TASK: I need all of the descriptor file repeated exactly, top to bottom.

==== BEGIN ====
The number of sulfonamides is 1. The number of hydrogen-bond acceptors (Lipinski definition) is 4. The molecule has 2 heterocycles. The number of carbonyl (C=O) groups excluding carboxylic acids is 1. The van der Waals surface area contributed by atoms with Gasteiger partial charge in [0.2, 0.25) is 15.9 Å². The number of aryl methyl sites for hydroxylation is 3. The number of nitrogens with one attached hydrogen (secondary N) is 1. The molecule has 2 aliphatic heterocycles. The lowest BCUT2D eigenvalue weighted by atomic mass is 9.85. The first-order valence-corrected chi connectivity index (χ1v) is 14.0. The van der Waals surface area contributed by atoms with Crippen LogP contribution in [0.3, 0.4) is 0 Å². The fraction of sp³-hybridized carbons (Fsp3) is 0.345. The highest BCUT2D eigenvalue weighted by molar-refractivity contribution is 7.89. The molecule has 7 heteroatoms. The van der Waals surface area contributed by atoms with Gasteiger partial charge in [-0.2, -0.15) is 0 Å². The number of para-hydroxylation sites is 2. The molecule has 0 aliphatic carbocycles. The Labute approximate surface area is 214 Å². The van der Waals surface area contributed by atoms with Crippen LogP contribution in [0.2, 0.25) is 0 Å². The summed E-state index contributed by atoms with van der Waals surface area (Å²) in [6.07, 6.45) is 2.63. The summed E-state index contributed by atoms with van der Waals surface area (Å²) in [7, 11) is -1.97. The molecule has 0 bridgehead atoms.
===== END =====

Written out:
The number of sulfonamides is 1. The number of hydrogen-bond acceptors (Lipinski definition) is 4. The molecule has 2 heterocycles. The number of carbonyl (C=O) groups excluding carboxylic acids is 1. The van der Waals surface area contributed by atoms with Gasteiger partial charge in [0.2, 0.25) is 15.9 Å². The number of aryl methyl sites for hydroxylation is 3. The number of nitrogens with one attached hydrogen (secondary N) is 1. The molecule has 2 aliphatic heterocycles. The lowest BCUT2D eigenvalue weighted by atomic mass is 9.85. The first-order valence-corrected chi connectivity index (χ1v) is 14.0. The van der Waals surface area contributed by atoms with Crippen LogP contribution in [0.3, 0.4) is 0 Å². The fraction of sp³-hybridized carbons (Fsp3) is 0.345. The highest BCUT2D eigenvalue weighted by molar-refractivity contribution is 7.89. The molecule has 7 heteroatoms. The van der Waals surface area contributed by atoms with Gasteiger partial charge in [-0.2, -0.15) is 0 Å². The number of para-hydroxylation sites is 2. The molecule has 0 aliphatic carbocycles. The Labute approximate surface area is 214 Å². The van der Waals surface area contributed by atoms with Crippen LogP contribution in [0.2, 0.25) is 0 Å². The summed E-state index contributed by atoms with van der Waals surface area (Å²) in [6.07, 6.45) is 2.63. The summed E-state index contributed by atoms with van der Waals surface area (Å²) in [7, 11) is -1.97. The molecule has 0 bridgehead atoms.